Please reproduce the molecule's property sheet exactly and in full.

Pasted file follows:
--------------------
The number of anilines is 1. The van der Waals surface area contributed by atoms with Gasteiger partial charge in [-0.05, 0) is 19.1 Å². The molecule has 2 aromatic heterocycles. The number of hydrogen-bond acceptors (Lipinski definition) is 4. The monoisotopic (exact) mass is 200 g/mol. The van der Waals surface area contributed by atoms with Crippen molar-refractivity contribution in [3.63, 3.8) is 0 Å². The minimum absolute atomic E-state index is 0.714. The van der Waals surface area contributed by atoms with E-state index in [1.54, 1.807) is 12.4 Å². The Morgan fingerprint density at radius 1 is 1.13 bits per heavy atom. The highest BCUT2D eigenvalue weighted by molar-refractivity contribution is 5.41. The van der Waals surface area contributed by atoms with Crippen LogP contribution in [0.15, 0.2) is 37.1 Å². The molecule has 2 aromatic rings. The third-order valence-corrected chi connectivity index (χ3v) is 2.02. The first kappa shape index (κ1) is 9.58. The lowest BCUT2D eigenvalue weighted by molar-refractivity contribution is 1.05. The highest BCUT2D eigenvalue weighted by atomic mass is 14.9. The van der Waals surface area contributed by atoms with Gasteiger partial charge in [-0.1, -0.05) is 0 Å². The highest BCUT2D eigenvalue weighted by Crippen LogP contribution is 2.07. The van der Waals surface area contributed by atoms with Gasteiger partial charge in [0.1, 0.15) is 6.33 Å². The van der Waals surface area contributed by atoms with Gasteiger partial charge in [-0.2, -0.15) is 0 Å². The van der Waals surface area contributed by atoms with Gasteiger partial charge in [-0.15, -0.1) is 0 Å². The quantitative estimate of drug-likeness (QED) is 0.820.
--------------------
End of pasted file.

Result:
The number of anilines is 1. The van der Waals surface area contributed by atoms with Gasteiger partial charge in [-0.05, 0) is 19.1 Å². The molecule has 2 aromatic heterocycles. The number of hydrogen-bond acceptors (Lipinski definition) is 4. The monoisotopic (exact) mass is 200 g/mol. The van der Waals surface area contributed by atoms with Crippen molar-refractivity contribution in [3.63, 3.8) is 0 Å². The minimum absolute atomic E-state index is 0.714. The van der Waals surface area contributed by atoms with E-state index in [1.54, 1.807) is 12.4 Å². The Morgan fingerprint density at radius 1 is 1.13 bits per heavy atom. The highest BCUT2D eigenvalue weighted by molar-refractivity contribution is 5.41. The van der Waals surface area contributed by atoms with Crippen LogP contribution in [0.15, 0.2) is 37.1 Å². The molecule has 2 aromatic rings. The third-order valence-corrected chi connectivity index (χ3v) is 2.02. The first kappa shape index (κ1) is 9.58. The lowest BCUT2D eigenvalue weighted by molar-refractivity contribution is 1.05. The highest BCUT2D eigenvalue weighted by atomic mass is 14.9. The van der Waals surface area contributed by atoms with Gasteiger partial charge in [-0.1, -0.05) is 0 Å². The highest BCUT2D eigenvalue weighted by Crippen LogP contribution is 2.07. The van der Waals surface area contributed by atoms with Gasteiger partial charge in [0.1, 0.15) is 6.33 Å². The van der Waals surface area contributed by atoms with Gasteiger partial charge in [-0.2, -0.15) is 0 Å². The van der Waals surface area contributed by atoms with Gasteiger partial charge in [-0.15, -0.1) is 0 Å². The quantitative estimate of drug-likeness (QED) is 0.820.